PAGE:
How to Have Fun

War. Recession. Four-dollar-a-gallon gas. And four whole months until the election. We’re not suggesting anybody fiddle while Rome burns. But, damn, you deserve a little fun. Remember laughing till it hurt? Here are 49 ways to get back to that place, just when you need it most

38. Boogie on down at the roller rink.

Disco balls, couples skates and the limbo — what are you waiting for? St. Charles Roller Rink, 2001 Christian Street, 215-545-7669. Palace Roller Skating and Fun Center, 11586 Roosevelt Boulevard, 215-698-8000, Millennium Skate World, 1900 Carman Street, Camden, 856-757-9460,

39. Buy Heelys in your size.

Your kids will think you’re so cool. Or the world’s biggest doofus. Journeys, Cherry Hill Mall, 2000 Route 38, Cherry Hill, 856-663-6024,

40. Tour a vineyard (or two).

Pub-crawling for adults. Chaddsford Winery, 632 Baltimore Pike, Chadds Ford, 610-388-6221, ­ Crossing Vineyards, 1853 Wrights-town Road, Washington Crossing, 215-493-6500, Renault Winery, 72 North Breman Avenue, Egg Harbor City, 609-965-2111,

41. Skydive.

It’s more like flying than falling. Really! Skydive Cross Keys, 300 Dahlia Avenue, Williamstown, 856-629-7553, Skydive Philadelphia, 1100 North Ridge Road, Perkasie, 610-366-1033, Above the Poconos Skydivers, Hazleton Municipal Airport, 200 Old Airport Road, Hazleton, 888-654-7529,

42. Get a free mini-makeover.

Who knew mauve was you? Sephora, 1714 Chestnut Street, 215-563-6112, Saks Fifth Avenue, 2 Bala Plaza, Bala Cynwyd, 610-667-1550, ­Nordstrom, the ­Plaza at King of Prussia, 610-265-6111, ­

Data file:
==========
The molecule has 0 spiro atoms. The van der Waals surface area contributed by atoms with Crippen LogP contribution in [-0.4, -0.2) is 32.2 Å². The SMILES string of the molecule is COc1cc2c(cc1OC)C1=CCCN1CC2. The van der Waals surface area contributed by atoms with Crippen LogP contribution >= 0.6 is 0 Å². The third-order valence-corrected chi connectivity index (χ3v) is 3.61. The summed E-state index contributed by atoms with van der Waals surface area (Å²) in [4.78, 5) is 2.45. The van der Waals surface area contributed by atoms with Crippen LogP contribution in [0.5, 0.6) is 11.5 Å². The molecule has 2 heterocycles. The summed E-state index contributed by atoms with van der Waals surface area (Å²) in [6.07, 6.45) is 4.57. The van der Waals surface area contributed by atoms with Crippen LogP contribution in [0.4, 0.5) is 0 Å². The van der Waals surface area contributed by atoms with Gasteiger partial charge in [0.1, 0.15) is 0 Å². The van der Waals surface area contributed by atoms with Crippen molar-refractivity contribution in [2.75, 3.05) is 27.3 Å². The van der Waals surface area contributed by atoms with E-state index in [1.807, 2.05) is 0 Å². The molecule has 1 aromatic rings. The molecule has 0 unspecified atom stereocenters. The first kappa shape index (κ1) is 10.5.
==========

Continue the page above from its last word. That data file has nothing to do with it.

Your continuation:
43. Crash a wedding.

Last summer, a friend and I, while on vacation, noticed seersuckered men and perfumed women trickling from our hotel toward some sort of lit-up hubbub down the beach. We wandered in that direction — just to look — and found ourselves alongside a trio of 20-something guys headed to a wedding reception. A joke was made, a conversation started, and in minutes, a bartender was pouring us gin-and-tonics from the open bar, and we were introducing ourselves as “friends” to anyone who asked. Then, an announcement: The party would move inside, for cake and dancing. “What the hell?” my friend said. “Why not?” I echoed in my best devil-may-care voice, even as angst started to squeeze my lungs. I am not the sort of person who breaks rules easily.
The ballroom was smaller — and brighter — than the beach had been, and I just knew the bride would catch on and insist we leave. But 30 minutes and three champagne toasts later, Mumm was still the word. One of our escorts pulled me onto the dance floor. I mentally marked the exit in case I had to run for it, then let go. For the next hour I talked to strangers, hugged elderly uncles, raised my glass to young love, and danced my heart out. Back home, I consulted a local musician who’s played hundreds of weddings. He suggests these venues for crashing. Just dress appropriately, and act like you own the joint. — Christine Speer
The Rittenhouse Hotel, 210 West Rittenhouse Square: “There’s lots of milling around in the common areas. Cocktails are often on the first floor, right inside the front doors — just walk in and order a drink.”
The Sheraton Society Hill, 1 Dock Street: “The ballrooms are on the first floor; it’s very easy to bounce from one reception to another.”
The Doubletree, 237 South Broad Street: “Tons of people in the hallways on Saturday nights, and easy access from the street.”